Twenty years have passed since Atlantic salmon became certified as an endangered species, according to federal law. Ed Baum was a salmon biologist with the state at the time—and is now retired—and he remembers the moment well.
He remembers other moments, too, like the power of a 28-pound male Machias River salmon undulating in his hands, and the fly-fishing anglers who provided data on salmon, and the pomp and circumstance of delivering the first-caught salmon to the President of the United States.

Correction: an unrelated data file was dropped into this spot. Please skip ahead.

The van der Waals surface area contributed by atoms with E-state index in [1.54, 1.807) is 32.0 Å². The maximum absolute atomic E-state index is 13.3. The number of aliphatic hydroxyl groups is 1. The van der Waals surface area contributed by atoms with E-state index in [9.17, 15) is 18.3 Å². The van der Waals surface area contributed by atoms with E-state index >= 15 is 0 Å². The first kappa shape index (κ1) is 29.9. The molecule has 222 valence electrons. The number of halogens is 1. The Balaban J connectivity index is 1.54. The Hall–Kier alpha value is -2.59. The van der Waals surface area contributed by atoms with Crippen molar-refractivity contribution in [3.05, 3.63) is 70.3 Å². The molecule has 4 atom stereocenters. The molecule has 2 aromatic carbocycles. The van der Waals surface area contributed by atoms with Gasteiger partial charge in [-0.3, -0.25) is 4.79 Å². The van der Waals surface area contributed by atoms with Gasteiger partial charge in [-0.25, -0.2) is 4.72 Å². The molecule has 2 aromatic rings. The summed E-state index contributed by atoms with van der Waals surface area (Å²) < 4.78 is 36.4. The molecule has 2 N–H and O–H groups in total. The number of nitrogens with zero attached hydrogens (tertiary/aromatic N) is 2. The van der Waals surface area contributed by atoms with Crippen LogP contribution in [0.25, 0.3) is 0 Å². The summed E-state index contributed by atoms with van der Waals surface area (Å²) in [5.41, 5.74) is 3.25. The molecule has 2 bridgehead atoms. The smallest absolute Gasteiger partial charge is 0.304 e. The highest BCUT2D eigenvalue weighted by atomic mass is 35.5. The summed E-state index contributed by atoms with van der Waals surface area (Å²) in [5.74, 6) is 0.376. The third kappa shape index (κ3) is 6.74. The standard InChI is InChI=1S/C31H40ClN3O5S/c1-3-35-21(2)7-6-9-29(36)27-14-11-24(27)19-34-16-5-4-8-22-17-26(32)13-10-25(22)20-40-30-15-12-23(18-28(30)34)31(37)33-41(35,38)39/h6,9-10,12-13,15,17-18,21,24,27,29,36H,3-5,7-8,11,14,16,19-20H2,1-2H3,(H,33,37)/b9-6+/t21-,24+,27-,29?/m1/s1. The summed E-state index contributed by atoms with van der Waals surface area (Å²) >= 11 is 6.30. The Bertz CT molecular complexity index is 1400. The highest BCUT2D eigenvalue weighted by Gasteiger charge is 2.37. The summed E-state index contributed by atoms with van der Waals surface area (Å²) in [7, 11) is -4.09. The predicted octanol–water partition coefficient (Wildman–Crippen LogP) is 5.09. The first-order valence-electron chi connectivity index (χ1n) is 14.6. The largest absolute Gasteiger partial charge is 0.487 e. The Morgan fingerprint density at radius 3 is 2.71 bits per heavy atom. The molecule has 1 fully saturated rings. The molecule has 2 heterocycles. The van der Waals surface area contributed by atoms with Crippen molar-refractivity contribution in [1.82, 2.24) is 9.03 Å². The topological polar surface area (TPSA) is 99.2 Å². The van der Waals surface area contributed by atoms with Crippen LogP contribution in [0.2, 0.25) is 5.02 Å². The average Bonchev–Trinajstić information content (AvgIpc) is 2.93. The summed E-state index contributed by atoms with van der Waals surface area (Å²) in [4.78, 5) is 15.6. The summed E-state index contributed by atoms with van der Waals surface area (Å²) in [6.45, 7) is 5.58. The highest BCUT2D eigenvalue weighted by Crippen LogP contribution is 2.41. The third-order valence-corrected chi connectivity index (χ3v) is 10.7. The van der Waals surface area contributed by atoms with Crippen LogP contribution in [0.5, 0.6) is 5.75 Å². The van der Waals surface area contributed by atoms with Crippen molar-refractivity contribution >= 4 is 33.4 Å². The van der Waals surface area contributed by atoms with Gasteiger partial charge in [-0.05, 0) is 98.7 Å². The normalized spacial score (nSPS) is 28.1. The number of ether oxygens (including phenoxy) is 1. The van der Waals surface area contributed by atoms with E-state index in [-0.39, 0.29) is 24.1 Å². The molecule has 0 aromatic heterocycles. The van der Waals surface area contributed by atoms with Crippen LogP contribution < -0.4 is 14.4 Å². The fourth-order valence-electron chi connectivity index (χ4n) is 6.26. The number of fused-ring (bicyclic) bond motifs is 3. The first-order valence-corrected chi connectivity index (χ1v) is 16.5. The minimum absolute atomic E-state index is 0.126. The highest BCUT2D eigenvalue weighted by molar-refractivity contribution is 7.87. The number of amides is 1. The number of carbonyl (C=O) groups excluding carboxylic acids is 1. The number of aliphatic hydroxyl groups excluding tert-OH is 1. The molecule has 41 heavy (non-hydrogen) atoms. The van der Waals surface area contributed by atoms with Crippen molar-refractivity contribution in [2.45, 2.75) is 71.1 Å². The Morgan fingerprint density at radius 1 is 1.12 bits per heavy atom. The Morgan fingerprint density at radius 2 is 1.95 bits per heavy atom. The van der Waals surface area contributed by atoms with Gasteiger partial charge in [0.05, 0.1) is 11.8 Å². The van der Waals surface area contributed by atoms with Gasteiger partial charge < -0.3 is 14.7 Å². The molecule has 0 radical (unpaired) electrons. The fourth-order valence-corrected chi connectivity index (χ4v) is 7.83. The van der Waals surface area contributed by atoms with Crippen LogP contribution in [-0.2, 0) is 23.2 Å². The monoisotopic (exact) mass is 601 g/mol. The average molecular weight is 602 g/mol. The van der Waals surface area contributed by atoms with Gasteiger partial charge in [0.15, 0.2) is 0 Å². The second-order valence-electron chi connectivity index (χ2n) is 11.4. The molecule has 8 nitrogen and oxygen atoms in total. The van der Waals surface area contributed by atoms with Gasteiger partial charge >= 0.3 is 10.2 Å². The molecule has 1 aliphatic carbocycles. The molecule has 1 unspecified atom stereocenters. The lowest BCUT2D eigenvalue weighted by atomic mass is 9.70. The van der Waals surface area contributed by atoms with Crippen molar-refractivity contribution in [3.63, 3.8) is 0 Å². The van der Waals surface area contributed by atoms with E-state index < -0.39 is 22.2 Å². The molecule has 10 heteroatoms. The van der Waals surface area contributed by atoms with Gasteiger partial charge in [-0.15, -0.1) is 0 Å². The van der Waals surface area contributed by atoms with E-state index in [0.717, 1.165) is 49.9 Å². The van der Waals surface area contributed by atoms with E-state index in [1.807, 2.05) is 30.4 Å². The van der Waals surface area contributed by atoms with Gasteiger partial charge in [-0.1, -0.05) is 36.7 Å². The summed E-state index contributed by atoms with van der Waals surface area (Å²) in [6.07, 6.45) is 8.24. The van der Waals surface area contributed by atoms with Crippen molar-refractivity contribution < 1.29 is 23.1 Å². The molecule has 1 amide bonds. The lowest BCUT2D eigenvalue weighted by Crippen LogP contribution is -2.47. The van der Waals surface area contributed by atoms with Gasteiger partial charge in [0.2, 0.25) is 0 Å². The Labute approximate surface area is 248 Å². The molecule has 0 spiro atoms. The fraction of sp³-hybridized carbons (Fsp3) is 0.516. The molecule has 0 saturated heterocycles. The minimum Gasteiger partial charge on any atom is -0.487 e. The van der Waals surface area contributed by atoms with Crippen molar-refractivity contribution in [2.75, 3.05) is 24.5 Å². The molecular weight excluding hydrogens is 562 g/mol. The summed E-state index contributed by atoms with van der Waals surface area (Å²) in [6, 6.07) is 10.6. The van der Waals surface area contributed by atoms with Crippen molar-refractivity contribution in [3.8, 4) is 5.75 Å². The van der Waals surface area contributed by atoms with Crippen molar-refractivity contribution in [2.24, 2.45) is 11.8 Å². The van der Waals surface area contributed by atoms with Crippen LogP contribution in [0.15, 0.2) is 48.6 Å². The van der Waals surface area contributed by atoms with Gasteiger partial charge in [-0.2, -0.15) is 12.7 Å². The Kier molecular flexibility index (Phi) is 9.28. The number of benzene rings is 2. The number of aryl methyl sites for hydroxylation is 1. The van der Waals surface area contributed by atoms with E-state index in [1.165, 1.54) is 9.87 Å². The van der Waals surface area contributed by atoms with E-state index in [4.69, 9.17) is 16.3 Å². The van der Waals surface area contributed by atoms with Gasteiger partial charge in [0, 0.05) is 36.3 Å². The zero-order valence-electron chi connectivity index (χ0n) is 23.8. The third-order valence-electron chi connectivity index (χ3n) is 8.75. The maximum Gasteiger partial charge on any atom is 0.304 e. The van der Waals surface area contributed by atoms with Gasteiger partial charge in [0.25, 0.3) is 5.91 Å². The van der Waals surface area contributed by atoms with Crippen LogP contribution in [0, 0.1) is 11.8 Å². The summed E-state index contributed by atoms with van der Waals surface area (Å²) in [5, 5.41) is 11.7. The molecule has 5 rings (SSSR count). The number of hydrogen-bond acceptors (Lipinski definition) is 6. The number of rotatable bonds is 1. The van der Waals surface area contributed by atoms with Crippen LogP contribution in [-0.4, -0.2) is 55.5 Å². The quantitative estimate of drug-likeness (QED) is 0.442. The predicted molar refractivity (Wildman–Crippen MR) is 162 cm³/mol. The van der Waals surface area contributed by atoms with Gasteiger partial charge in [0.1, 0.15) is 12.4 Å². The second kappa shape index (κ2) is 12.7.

He can also recall the chaos of the process that culminated with Atlantic salmon’s placement on the Endangered Species List.
Two decades later, salmon are still here, as is every industry that feared economic impact from an endangered status.
Read more on the latest salmon science in The Working Waterfront.